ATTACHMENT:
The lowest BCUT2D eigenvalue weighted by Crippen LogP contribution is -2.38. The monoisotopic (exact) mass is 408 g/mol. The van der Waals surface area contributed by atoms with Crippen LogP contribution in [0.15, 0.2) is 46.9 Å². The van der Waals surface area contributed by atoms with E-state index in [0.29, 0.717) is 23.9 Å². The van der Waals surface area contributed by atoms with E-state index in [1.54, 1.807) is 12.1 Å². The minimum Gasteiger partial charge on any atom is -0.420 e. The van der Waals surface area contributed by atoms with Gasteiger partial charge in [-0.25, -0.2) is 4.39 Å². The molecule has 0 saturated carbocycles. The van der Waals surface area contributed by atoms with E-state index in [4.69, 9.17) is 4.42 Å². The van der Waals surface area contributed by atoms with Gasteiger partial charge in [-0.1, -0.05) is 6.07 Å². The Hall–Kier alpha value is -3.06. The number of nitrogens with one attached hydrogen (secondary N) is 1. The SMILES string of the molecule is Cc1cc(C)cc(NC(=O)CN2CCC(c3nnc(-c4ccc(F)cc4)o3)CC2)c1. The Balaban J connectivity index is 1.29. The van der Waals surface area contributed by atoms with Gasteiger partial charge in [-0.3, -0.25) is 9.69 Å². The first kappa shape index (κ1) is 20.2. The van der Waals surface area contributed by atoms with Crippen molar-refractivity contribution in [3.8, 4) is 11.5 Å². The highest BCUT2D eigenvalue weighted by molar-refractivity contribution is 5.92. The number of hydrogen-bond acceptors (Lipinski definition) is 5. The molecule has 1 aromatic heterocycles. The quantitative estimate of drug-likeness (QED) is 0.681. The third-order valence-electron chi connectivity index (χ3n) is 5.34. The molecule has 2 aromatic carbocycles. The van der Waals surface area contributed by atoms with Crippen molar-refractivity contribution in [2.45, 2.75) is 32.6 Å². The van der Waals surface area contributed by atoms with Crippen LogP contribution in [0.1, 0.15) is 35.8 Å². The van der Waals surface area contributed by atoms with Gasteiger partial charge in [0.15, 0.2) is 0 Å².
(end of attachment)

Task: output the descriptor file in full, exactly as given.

The lowest BCUT2D eigenvalue weighted by Crippen LogP contribution is -2.38. The monoisotopic (exact) mass is 408 g/mol. The van der Waals surface area contributed by atoms with Crippen LogP contribution in [0.15, 0.2) is 46.9 Å². The van der Waals surface area contributed by atoms with E-state index in [0.29, 0.717) is 23.9 Å². The van der Waals surface area contributed by atoms with E-state index in [1.54, 1.807) is 12.1 Å². The minimum Gasteiger partial charge on any atom is -0.420 e. The van der Waals surface area contributed by atoms with Gasteiger partial charge in [-0.25, -0.2) is 4.39 Å². The molecule has 0 saturated carbocycles. The van der Waals surface area contributed by atoms with E-state index in [4.69, 9.17) is 4.42 Å². The van der Waals surface area contributed by atoms with Gasteiger partial charge in [-0.1, -0.05) is 6.07 Å². The Hall–Kier alpha value is -3.06. The number of nitrogens with one attached hydrogen (secondary N) is 1. The SMILES string of the molecule is Cc1cc(C)cc(NC(=O)CN2CCC(c3nnc(-c4ccc(F)cc4)o3)CC2)c1. The Balaban J connectivity index is 1.29. The van der Waals surface area contributed by atoms with Gasteiger partial charge in [-0.3, -0.25) is 9.69 Å². The first kappa shape index (κ1) is 20.2. The van der Waals surface area contributed by atoms with Crippen molar-refractivity contribution in [3.8, 4) is 11.5 Å². The highest BCUT2D eigenvalue weighted by molar-refractivity contribution is 5.92. The number of hydrogen-bond acceptors (Lipinski definition) is 5. The molecule has 1 aromatic heterocycles. The quantitative estimate of drug-likeness (QED) is 0.681. The third-order valence-electron chi connectivity index (χ3n) is 5.34. The molecule has 2 aromatic carbocycles. The van der Waals surface area contributed by atoms with Crippen molar-refractivity contribution in [2.45, 2.75) is 32.6 Å². The van der Waals surface area contributed by atoms with Crippen LogP contribution in [0.1, 0.15) is 35.8 Å². The van der Waals surface area contributed by atoms with Gasteiger partial charge in [0.15, 0.2) is 0 Å².